Jazz til Dawn:
Some high school seniors choose Columbia because of the chance to be taught by a Nobel Prize winner. Others want an abrupt change of scenery after an adolescence spent in a small town or a placid suburb. Katharine Digman 03CC picked Columbia because of a jazz ballad.
My favorite song when I was growing up in New Hampshire was John Coltranes Central Park West, she says, referring to a languorous tune written and recorded by the jazz colossus for Atlantic Records in the 50s. I knew that Columbia was next to Central Park West, so I wanted to go there.
Even if her Manhattan geography was off by a few blocks, Digman had no trouble finding the citys jazz scene. Apart from the clubs, which may populate New York in greater density than anywhere else in the world, she took advantage of an academic environment that, early on, encouraged serious study and appreciation of jazz as an art rooted in African-American culture.
An art history major, she took plenty of music classes, including Assistant Professor Chris Washburnes History of Jazz and Robin D. G. Kelleys Jazz and the Political Imaginationher favorite course at Columbia because it took a postmodern, unromanticized view of the jazz tradition.
Best of all, she was able to educate herself at WKCR, the venerable radio stationnow in its 63rd yearthat has allowed so many Columbia undergraduates to deepen their understanding of music and broadcasting. She can be heard Sunday nights from 2 to 6 a.m. on Jazz til Dawn. Thats where I started to learn about the music, she says. Half of what I play is stuff that I may not know but that I want to hear.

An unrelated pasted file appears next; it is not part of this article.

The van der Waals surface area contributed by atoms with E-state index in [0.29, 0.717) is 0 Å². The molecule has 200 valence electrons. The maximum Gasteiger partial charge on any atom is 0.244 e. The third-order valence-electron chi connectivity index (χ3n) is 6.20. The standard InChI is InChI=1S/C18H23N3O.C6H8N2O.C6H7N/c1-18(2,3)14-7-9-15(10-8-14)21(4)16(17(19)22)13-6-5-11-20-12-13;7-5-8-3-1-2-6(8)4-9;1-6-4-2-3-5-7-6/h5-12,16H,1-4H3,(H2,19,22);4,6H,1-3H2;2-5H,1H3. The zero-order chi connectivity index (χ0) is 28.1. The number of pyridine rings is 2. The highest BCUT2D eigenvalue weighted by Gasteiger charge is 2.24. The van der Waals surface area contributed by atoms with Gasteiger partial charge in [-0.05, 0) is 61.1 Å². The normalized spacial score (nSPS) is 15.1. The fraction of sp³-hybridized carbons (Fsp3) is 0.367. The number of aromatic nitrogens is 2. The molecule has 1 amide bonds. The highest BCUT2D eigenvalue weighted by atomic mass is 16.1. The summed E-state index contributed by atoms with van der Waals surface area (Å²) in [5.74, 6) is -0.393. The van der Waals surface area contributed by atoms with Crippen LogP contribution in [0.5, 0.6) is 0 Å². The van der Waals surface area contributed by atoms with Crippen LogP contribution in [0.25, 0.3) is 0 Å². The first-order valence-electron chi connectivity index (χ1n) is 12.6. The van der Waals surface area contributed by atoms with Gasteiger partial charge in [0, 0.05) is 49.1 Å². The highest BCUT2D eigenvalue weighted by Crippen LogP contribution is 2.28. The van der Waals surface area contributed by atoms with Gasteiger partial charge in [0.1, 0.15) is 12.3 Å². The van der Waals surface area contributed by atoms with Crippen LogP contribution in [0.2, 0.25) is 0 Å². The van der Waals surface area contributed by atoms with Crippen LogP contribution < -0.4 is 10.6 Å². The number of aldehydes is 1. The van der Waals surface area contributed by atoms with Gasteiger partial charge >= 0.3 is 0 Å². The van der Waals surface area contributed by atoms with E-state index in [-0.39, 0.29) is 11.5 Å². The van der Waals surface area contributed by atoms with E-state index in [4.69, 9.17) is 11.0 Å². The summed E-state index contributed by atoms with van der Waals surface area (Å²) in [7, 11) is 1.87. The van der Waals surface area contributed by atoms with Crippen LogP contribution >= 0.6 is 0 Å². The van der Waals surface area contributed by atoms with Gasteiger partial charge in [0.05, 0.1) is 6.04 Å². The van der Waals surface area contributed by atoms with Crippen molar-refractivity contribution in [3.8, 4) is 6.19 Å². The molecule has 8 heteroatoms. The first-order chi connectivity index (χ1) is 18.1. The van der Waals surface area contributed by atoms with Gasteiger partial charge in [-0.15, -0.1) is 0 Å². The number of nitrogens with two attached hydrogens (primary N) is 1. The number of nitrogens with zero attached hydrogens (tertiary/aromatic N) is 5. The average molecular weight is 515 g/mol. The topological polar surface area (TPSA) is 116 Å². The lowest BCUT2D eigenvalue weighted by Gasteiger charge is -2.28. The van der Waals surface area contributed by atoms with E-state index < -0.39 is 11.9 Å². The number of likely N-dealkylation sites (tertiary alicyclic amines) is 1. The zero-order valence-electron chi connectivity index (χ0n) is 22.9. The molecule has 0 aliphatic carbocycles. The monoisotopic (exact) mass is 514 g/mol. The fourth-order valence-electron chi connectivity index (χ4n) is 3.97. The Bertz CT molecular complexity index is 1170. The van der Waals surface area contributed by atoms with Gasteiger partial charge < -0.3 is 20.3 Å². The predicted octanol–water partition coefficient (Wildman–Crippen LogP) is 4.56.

The jazz tradition at KCR, fostered for decades by the irrepressible jazz historian Phil Schaap 73CC (he taught me to swing dance, says Digman) and in recent years by Ben Young 92CC, has made it a beacon for the New York City jazz community. The hundreds of interviews recorded with musicians has turned the station, now in Alfred Lerner Hall, into an invaluable historical archive.
Last January, the 22-year-old Digman decided that after graduation she would join her second passion, photography, to her first. Last year she haunted the Iridium Club, at Broadway and 51st Street, taking portraits of jazz musicians. Digman lives in central Harlem, around the corner from St. Nicks Pub, a reincarnation of that legendary club Luckeys Rendezvous, where pianists Luckey Roberts and Art Tatum once held court. She has become the unofficial photographer of St. Nicks Sunday night jazz sessions, and she continues to do her radio show, which still features Coltrane. As a photographer, she longs to revive the lustrous style of Herman Leonard, William Gottlieb, and Alfred Lions, whose tenebrous, moody portraits of Billie Holiday and Thelonious Monk during the 40s and 50s transformed them into icons of the age.
I want to make old-fashioned portraits, she says, then laughs. Except theres no smoke in the clubs.